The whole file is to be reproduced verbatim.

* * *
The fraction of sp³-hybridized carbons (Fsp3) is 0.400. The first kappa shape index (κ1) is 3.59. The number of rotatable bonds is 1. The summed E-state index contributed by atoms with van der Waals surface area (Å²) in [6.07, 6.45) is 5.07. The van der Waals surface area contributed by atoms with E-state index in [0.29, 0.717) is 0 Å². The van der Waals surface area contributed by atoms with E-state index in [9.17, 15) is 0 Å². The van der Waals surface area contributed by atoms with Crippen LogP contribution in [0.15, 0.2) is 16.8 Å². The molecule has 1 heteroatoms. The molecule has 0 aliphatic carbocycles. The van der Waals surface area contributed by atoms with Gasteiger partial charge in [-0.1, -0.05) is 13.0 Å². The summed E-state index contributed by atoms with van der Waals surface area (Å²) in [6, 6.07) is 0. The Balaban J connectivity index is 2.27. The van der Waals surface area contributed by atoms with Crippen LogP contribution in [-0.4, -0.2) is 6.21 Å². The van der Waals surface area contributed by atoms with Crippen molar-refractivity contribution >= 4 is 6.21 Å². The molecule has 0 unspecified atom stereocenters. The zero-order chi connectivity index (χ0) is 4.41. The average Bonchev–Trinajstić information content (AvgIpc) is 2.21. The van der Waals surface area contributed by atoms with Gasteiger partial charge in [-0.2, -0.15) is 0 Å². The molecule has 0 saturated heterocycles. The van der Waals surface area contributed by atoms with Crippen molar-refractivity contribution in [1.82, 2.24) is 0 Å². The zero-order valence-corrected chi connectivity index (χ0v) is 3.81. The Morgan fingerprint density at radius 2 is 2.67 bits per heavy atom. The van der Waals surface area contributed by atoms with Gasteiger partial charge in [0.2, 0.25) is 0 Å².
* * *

The fraction of sp³-hybridized carbons (Fsp3) is 0.400. The first kappa shape index (κ1) is 3.59. The number of rotatable bonds is 1. The summed E-state index contributed by atoms with van der Waals surface area (Å²) in [6.07, 6.45) is 5.07. The van der Waals surface area contributed by atoms with E-state index in [0.29, 0.717) is 0 Å². The van der Waals surface area contributed by atoms with E-state index in [9.17, 15) is 0 Å². The van der Waals surface area contributed by atoms with Crippen LogP contribution in [0.15, 0.2) is 16.8 Å². The molecule has 1 heteroatoms. The molecule has 0 aliphatic carbocycles. The van der Waals surface area contributed by atoms with Gasteiger partial charge in [-0.1, -0.05) is 13.0 Å². The summed E-state index contributed by atoms with van der Waals surface area (Å²) in [6, 6.07) is 0. The Balaban J connectivity index is 2.27. The van der Waals surface area contributed by atoms with Crippen LogP contribution in [-0.4, -0.2) is 6.21 Å². The van der Waals surface area contributed by atoms with Crippen molar-refractivity contribution >= 4 is 6.21 Å². The molecule has 0 unspecified atom stereocenters. The zero-order chi connectivity index (χ0) is 4.41. The average Bonchev–Trinajstić information content (AvgIpc) is 2.21. The van der Waals surface area contributed by atoms with Gasteiger partial charge in [-0.2, -0.15) is 0 Å². The molecule has 0 saturated heterocycles. The van der Waals surface area contributed by atoms with Crippen molar-refractivity contribution in [1.82, 2.24) is 0 Å². The zero-order valence-corrected chi connectivity index (χ0v) is 3.81. The Morgan fingerprint density at radius 2 is 2.67 bits per heavy atom. The van der Waals surface area contributed by atoms with Gasteiger partial charge in [0.2, 0.25) is 0 Å².